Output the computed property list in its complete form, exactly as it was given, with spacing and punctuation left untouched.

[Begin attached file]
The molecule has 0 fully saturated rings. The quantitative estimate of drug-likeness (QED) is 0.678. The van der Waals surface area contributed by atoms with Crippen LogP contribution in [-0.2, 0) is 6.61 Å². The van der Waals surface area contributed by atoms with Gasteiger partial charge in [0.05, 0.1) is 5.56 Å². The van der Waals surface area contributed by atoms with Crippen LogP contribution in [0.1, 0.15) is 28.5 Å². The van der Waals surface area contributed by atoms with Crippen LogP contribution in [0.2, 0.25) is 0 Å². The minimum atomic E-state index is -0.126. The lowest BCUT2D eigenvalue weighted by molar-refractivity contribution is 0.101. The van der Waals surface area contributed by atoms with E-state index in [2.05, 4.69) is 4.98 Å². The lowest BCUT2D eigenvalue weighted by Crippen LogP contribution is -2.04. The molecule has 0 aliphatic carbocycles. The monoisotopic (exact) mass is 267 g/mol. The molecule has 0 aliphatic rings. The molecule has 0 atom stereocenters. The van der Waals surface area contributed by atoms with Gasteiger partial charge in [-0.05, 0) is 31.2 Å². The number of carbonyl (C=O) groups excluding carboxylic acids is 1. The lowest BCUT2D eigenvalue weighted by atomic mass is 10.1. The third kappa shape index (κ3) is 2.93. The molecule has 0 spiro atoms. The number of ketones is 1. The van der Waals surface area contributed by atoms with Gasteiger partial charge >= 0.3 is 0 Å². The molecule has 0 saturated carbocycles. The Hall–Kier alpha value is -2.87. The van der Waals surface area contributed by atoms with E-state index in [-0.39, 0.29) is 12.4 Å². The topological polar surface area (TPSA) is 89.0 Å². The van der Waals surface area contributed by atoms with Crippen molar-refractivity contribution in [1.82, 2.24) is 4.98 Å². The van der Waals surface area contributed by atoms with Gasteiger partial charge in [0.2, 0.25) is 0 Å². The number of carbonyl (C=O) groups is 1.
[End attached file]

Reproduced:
The molecule has 0 fully saturated rings. The quantitative estimate of drug-likeness (QED) is 0.678. The van der Waals surface area contributed by atoms with Crippen LogP contribution in [-0.2, 0) is 6.61 Å². The van der Waals surface area contributed by atoms with Gasteiger partial charge in [0.05, 0.1) is 5.56 Å². The van der Waals surface area contributed by atoms with Crippen LogP contribution in [0.1, 0.15) is 28.5 Å². The van der Waals surface area contributed by atoms with Crippen LogP contribution in [0.2, 0.25) is 0 Å². The minimum atomic E-state index is -0.126. The lowest BCUT2D eigenvalue weighted by molar-refractivity contribution is 0.101. The van der Waals surface area contributed by atoms with E-state index in [2.05, 4.69) is 4.98 Å². The lowest BCUT2D eigenvalue weighted by Crippen LogP contribution is -2.04. The molecule has 0 aliphatic carbocycles. The monoisotopic (exact) mass is 267 g/mol. The molecule has 0 aliphatic rings. The molecule has 0 atom stereocenters. The van der Waals surface area contributed by atoms with Gasteiger partial charge in [-0.05, 0) is 31.2 Å². The number of carbonyl (C=O) groups excluding carboxylic acids is 1. The lowest BCUT2D eigenvalue weighted by atomic mass is 10.1. The third kappa shape index (κ3) is 2.93. The molecule has 0 spiro atoms. The number of ketones is 1. The van der Waals surface area contributed by atoms with Gasteiger partial charge >= 0.3 is 0 Å². The molecule has 0 saturated carbocycles. The Hall–Kier alpha value is -2.87. The van der Waals surface area contributed by atoms with E-state index in [-0.39, 0.29) is 12.4 Å². The topological polar surface area (TPSA) is 89.0 Å². The van der Waals surface area contributed by atoms with Crippen molar-refractivity contribution in [1.82, 2.24) is 4.98 Å². The van der Waals surface area contributed by atoms with Gasteiger partial charge in [0.2, 0.25) is 0 Å². The number of carbonyl (C=O) groups is 1.